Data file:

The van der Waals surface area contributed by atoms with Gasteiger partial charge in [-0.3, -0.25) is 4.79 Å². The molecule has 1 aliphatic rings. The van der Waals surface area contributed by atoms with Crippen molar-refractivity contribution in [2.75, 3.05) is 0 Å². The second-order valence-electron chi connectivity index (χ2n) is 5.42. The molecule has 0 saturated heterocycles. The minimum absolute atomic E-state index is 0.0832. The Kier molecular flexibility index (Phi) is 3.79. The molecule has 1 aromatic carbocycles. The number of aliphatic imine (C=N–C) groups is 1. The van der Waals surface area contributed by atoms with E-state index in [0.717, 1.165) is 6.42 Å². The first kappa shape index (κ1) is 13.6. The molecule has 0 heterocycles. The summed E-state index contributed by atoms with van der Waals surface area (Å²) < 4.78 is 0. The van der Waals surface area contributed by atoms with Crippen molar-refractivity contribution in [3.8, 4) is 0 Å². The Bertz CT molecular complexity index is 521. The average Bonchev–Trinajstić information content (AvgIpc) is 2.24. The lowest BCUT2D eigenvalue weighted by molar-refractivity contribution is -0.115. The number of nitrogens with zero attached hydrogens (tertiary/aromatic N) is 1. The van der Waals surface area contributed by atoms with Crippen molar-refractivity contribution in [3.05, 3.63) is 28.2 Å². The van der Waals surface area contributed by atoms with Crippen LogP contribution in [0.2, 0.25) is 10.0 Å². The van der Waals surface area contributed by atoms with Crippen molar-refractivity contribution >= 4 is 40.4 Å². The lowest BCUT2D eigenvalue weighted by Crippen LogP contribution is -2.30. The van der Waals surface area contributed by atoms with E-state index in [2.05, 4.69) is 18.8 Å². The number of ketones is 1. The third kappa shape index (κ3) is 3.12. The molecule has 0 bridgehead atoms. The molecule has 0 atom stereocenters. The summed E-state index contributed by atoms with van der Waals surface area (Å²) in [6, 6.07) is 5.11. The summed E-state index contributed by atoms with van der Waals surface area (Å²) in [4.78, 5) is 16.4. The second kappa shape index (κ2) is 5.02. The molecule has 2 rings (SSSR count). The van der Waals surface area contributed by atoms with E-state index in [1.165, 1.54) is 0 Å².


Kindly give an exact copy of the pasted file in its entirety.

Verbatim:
The van der Waals surface area contributed by atoms with Gasteiger partial charge in [-0.3, -0.25) is 4.79 Å². The molecule has 1 aliphatic rings. The van der Waals surface area contributed by atoms with Crippen molar-refractivity contribution in [2.75, 3.05) is 0 Å². The second-order valence-electron chi connectivity index (χ2n) is 5.42. The molecule has 0 saturated heterocycles. The minimum absolute atomic E-state index is 0.0832. The Kier molecular flexibility index (Phi) is 3.79. The molecule has 1 aromatic carbocycles. The number of aliphatic imine (C=N–C) groups is 1. The van der Waals surface area contributed by atoms with E-state index in [0.717, 1.165) is 6.42 Å². The first kappa shape index (κ1) is 13.6. The molecule has 0 heterocycles. The summed E-state index contributed by atoms with van der Waals surface area (Å²) < 4.78 is 0. The van der Waals surface area contributed by atoms with Crippen molar-refractivity contribution in [3.8, 4) is 0 Å². The Bertz CT molecular complexity index is 521. The average Bonchev–Trinajstić information content (AvgIpc) is 2.24. The lowest BCUT2D eigenvalue weighted by molar-refractivity contribution is -0.115. The number of nitrogens with zero attached hydrogens (tertiary/aromatic N) is 1. The van der Waals surface area contributed by atoms with Crippen molar-refractivity contribution in [3.05, 3.63) is 28.2 Å². The van der Waals surface area contributed by atoms with Crippen LogP contribution in [0.2, 0.25) is 10.0 Å². The van der Waals surface area contributed by atoms with Crippen molar-refractivity contribution >= 4 is 40.4 Å². The lowest BCUT2D eigenvalue weighted by Crippen LogP contribution is -2.30. The van der Waals surface area contributed by atoms with E-state index in [2.05, 4.69) is 18.8 Å². The number of ketones is 1. The third kappa shape index (κ3) is 3.12. The molecule has 0 bridgehead atoms. The molecule has 0 atom stereocenters. The summed E-state index contributed by atoms with van der Waals surface area (Å²) in [6, 6.07) is 5.11. The summed E-state index contributed by atoms with van der Waals surface area (Å²) in [4.78, 5) is 16.4. The second kappa shape index (κ2) is 5.02. The molecule has 2 rings (SSSR count). The van der Waals surface area contributed by atoms with E-state index in [1.165, 1.54) is 0 Å².